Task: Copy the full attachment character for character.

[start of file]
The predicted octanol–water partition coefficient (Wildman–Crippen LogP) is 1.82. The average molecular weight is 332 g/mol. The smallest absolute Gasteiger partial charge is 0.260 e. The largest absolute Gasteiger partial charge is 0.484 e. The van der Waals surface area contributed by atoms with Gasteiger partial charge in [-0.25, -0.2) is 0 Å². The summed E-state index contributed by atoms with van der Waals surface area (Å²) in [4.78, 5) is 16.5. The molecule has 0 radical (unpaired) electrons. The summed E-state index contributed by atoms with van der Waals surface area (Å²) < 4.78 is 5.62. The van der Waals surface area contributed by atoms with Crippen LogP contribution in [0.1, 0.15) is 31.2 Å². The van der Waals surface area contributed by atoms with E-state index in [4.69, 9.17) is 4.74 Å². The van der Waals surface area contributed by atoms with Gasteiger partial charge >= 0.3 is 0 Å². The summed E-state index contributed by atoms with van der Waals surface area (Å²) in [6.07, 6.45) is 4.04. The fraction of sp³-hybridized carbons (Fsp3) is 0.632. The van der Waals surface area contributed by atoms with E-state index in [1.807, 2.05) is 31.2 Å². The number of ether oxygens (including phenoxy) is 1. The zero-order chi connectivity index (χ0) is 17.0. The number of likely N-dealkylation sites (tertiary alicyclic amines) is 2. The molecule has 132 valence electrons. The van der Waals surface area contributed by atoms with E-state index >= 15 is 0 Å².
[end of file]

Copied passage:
The predicted octanol–water partition coefficient (Wildman–Crippen LogP) is 1.82. The average molecular weight is 332 g/mol. The smallest absolute Gasteiger partial charge is 0.260 e. The largest absolute Gasteiger partial charge is 0.484 e. The van der Waals surface area contributed by atoms with Gasteiger partial charge in [-0.25, -0.2) is 0 Å². The summed E-state index contributed by atoms with van der Waals surface area (Å²) in [4.78, 5) is 16.5. The molecule has 0 radical (unpaired) electrons. The summed E-state index contributed by atoms with van der Waals surface area (Å²) < 4.78 is 5.62. The van der Waals surface area contributed by atoms with Crippen LogP contribution in [0.1, 0.15) is 31.2 Å². The van der Waals surface area contributed by atoms with E-state index in [4.69, 9.17) is 4.74 Å². The van der Waals surface area contributed by atoms with Gasteiger partial charge >= 0.3 is 0 Å². The summed E-state index contributed by atoms with van der Waals surface area (Å²) in [6.07, 6.45) is 4.04. The fraction of sp³-hybridized carbons (Fsp3) is 0.632. The van der Waals surface area contributed by atoms with E-state index in [1.807, 2.05) is 31.2 Å². The number of ether oxygens (including phenoxy) is 1. The zero-order chi connectivity index (χ0) is 17.0. The number of likely N-dealkylation sites (tertiary alicyclic amines) is 2. The molecule has 132 valence electrons. The van der Waals surface area contributed by atoms with E-state index >= 15 is 0 Å².